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Deadly rioting and looting in South Africa after ex-president Jacob Zuma jailed

Johannesburg — Police in South Africa say 72 people have been killed and over 1,200 have been arrested in unrest set off by the imprisonment of former President Jacob Zuma. In a statement Tuesday night, police Maj. Gen. Mathapelo Peters said many of the deaths were caused by stampedes when shops were being looted. 

Police trying to control the chaos were completely outnumbered by the looters, and soldiers joined police Tuesday to try to quell the violence. CBS News correspondent Debora Patta reports police were using rubber bullets and tear gas against the crowd.

The mayhem was sparked by Zuma's arrest for contempt of court last week. It began in his home province of KwaZulu-Natal, but over the weekend it morphed into opportunistic looting and riots, with protesters blocking roads and setting vehicles alight. 

A South Africa Police Service (SAPS) officer aims his rifle at a in incoming minivan bringing it to a stop in Jeppestown, Johannesburg, July 12, 2021, during clashes with residents of the Wolhuter Men's Hostel amid widespread looting and riots in the region. MARCO LONGARI/AFP/Getty

Zuma was imprisoned on the orders of South Africa's constitutional court, which last month found him guilty of refusing to answer claims of corruption at a commission of inquiry. The 15-month jail sentence was hailed as a victory for the rule of law after Zuma repeatedly attacked the courts and even predicted a popular uprising against judges.

The former president denies all wrongdoing and appealed to the constitutional court for his sentence to be reviewed. Meanwhile, the violence following his arrest has exposed deep tensions with the ruling African National Congress party that he used to lead.

Former South African President Jacob Zuma pleads not guilty to corruption charges 01:41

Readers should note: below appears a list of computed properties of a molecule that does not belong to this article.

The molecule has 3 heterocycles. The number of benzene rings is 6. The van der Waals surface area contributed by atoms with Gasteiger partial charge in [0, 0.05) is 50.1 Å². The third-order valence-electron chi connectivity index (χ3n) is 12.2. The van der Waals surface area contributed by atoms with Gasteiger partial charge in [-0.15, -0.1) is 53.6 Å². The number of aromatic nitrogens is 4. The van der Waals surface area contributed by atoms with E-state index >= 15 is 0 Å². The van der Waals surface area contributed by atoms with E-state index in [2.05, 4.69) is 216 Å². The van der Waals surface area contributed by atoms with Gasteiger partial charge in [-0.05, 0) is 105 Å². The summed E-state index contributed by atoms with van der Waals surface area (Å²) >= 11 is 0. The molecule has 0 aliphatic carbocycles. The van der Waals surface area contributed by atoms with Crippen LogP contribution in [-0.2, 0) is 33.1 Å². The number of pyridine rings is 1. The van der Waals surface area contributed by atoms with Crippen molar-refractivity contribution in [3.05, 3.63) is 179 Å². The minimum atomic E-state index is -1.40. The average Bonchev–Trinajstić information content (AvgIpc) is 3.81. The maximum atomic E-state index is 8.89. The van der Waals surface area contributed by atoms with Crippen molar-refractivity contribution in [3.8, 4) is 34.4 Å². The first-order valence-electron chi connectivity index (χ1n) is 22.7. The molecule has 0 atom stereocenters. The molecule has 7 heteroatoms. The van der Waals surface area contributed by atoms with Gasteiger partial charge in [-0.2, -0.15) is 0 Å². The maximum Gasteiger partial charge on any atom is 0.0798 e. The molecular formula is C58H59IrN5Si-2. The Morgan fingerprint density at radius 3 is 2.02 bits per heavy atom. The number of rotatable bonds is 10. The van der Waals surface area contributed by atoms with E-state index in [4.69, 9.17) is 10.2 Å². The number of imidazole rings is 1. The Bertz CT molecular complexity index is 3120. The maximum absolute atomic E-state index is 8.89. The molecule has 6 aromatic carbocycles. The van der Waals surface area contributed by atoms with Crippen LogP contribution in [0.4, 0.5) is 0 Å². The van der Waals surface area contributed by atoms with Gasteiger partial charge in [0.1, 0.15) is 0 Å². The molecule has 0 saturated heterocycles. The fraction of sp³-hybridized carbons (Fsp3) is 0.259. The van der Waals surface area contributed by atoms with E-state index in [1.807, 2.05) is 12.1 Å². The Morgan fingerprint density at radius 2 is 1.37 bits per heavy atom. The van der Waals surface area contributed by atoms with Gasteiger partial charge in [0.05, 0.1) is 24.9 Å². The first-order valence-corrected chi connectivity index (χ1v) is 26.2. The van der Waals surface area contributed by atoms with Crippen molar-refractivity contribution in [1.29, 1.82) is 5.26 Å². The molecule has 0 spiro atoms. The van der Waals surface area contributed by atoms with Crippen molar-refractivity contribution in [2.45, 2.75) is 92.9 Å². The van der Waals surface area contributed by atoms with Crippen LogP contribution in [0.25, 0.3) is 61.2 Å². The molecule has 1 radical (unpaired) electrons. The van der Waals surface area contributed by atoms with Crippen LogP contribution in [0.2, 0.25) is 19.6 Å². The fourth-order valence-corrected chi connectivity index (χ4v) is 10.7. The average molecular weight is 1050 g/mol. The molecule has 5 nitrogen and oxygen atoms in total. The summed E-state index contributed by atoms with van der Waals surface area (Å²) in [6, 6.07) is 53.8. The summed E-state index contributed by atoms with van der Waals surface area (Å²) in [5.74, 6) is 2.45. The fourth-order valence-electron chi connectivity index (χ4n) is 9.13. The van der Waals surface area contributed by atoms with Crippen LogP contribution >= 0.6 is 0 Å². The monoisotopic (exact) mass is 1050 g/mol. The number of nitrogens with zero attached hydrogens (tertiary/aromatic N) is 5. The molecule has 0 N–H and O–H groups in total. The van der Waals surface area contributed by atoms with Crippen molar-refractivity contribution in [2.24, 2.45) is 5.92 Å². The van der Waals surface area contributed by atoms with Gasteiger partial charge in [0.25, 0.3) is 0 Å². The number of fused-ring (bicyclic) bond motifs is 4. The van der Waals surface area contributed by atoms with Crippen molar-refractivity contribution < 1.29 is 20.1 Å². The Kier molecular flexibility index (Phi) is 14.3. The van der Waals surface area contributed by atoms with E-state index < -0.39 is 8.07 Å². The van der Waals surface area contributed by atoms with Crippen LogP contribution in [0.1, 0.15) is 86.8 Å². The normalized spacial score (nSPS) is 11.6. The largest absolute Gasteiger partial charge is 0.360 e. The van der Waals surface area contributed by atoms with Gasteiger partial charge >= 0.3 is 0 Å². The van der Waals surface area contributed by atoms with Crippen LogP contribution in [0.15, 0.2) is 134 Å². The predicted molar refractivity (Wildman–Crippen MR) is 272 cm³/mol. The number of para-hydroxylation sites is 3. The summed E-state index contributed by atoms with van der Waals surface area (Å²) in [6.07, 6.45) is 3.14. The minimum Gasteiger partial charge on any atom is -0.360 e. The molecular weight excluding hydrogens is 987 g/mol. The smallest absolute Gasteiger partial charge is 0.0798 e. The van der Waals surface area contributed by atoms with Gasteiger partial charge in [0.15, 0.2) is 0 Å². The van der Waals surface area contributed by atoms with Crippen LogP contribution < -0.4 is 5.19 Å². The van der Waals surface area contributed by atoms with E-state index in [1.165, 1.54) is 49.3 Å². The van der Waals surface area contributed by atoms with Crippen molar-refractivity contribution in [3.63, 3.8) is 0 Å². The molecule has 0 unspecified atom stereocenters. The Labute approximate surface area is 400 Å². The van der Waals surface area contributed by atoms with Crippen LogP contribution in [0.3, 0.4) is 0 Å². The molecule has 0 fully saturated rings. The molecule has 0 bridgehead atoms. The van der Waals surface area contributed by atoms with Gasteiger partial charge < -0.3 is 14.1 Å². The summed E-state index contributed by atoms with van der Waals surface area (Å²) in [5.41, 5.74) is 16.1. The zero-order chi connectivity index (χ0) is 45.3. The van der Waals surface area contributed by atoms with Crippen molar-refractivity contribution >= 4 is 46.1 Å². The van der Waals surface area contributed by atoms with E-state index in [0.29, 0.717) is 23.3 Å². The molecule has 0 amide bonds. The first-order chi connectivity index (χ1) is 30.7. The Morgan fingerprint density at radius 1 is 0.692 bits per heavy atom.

Many of the deaths occurred in chaotic stampedes as scores of people looted food, electric appliances, liquor, and clothing from retail centers, KwaZulu-Natal premier Sihle Zikalala told the press on Tuesday morning.
"Yesterday's events brought a lot of sadness. The number of people who have died in KwaZulu-Natal alone stands at 26. Many of them died from being trampled on during a stampede while people were looting items," said Zikalala.

In South Africa's most populous province of Gauteng, which includes the largest city, Johannesburg, at least six people had died, officials said early on Tuesday. But that was before another 10 bodies were discovered following looting in the Johannesburg township of Soweto.
The deployment of 2,500 soldiers to support the South African police hadn't stopped the rampant looting on Tuesday, although arrests were being made at some areas in Johannesburg.
What had been sporadic pro-Zuma violence spiraled into the current spree of criminal theft in poor, township areas of the two provinces. The lawlessness had not spread to South Africa's other nine provinces as of Tuesday.
The Constitutional Court, the country's highest court, heard Zuma's application to have his sentence rescinded on Monday. Zuma's lawyer presented his arguments that the top court made errors when sentencing Zuma to prison. After 10 hours of testimony on Monday, the court judges said they would study the arguments and announce their decision at a later date.

The Associated Press contributed reporting.

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